Green UAE school is a living, breathing blackboard jungle

Liwa International School in Al Ain is a model of environmentally aware building, with a wall of plants helping cool the building, rooftop solar panels providing power, and two tanks filtering "grey" water for irrigation purposes.

A staff member walks past the main entrance of Liwa International School in Al Ain on Wednesday, April 13, 2011. The school is the first in the UAE to be draped by plants in an effort to save energy and promote a environmentally friendly attitude. Pawel Dwulit  /The National
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AL AIN // When nine-year-old Mohamed came home from his first day back at school, his parents struggled to understand what he was telling them. The walls, he said excitedly, were breathing and permanently dripping water.

It looked, he told them, like a jungle - perhaps the last thing any parents expect of their child's school in a desert country.

Curious, Mohamed's mother, Khowla, went the next day to see for herself. And what she saw was extraordinary.

Where once Liwa International School had been an ageing, nondescript concrete block nearly two decades old, now it had come alive, the concrete hidden beneath a mane of 35,000 plants. The only visible gaps in the foliage were the windows.

"He was right," she said. "The school had come to life amid this desert."

The transformation was the idea of a group of 12th-grade students. For a class project, Alyazia al Me'mari and four of her friends sketched plans for an environmentally friendly school.

Little did they expect, as they submitted their plans to an energy summit last year, that the project would be so enthusiastically seized upon by the principal.

He, along with the school board, decided to put it into action, and now, the deputy principal, Fayez Jalloul, claims, Liwa International is "the only school in the whole of the Middle East that has green walls".

They had two options for the walls, Mr Jalloul said. The first was to twine climbing plants on trellis work against the walls and let them scale the building. That, though, would have blocked the windows.

"The other idea was the one we did - to fix boxes and place them around the school, covering a total area of 3,000 square metres."

On top of that, the school has installed 102 solar panels on the roof and reuses "grey" water for irrigation.

"We collect all grey water, from bathrooms, in two tanks. It goes through a filtering system for treatment, until it becomes good for irrigation. And we test it every few weeks.

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"Of course, if it is not enough during holidays, when no students are here, we use municipality water."

The "breathing" walls, he says, increase the oxygen level around the school, and attract birds. And the solar panels generate enough electricity to keep the school campus lit through the night.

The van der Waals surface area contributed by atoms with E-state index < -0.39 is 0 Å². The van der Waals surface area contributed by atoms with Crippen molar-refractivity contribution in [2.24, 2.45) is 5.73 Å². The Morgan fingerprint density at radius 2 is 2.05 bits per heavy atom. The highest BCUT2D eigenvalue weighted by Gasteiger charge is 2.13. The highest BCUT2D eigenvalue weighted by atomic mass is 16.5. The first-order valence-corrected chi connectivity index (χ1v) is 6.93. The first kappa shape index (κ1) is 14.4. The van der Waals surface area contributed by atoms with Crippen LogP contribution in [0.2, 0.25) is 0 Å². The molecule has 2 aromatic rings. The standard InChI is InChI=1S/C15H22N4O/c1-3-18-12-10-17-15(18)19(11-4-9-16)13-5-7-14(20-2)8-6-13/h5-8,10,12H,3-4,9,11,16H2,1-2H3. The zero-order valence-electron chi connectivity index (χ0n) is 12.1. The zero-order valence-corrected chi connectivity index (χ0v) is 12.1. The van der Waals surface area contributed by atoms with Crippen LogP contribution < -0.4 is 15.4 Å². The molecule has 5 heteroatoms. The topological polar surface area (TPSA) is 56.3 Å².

"One of the worries we had was what kind of insects would come, but there has been no change," he says. "And no one has had any allergic reactions to the plants. Many parents asked how we did this and want to do it in their homes."

One parent from the neighbouring Etihad School visited the campus to see what had been achieved. "I just came to take a picture," she said. "It looks great. I guess it's nice for the children to know that they aren't trapped in school, but actually come because they feel comforted by the cool surroundings."

The project has become a draw for university professors and students keen to see the effects of putting green technology into practice.

One study found that the temperature around the school had dropped by as much as 5 degrees Celsius, enough to be felt by everybody, and a difference that will be appreciated all the more keenly as the summer rolls in.

"Now we are paying less for air conditioning. If we compare November 2010 with November the year before, there was about a 20 per cent decrease in costs. And people feel the effect in the building," Mr Jalloul said.

The school is quieter, too, with the foliage acting as a sound baffle. "It reduces temperature, saves energy, reduces carbon dioxide around the school, and has a social effect on students," he said.

For Mr Jalloul, those benefits make the project well worth the Dh2 million spent so far, as well as the further Dh3m it is expected to cost, even if it will take many years to recoup the original investment in energy savings.

"The most important point in this project is to have students thinking about the environment," he said.

He admitted a major worry was that pupils would damage the plants during play time. "But we have found that they play away from the building, even without us telling them," he said. "We have to think for the future, all politicians think about environment. We want to build this idea into the students' minds."

And on that score it seems to be working. Unusually, perhaps, for a nine-year-old, Mohamed wishes his home were more like the school.

"I would like a jungle house," he says. "It would be beautiful."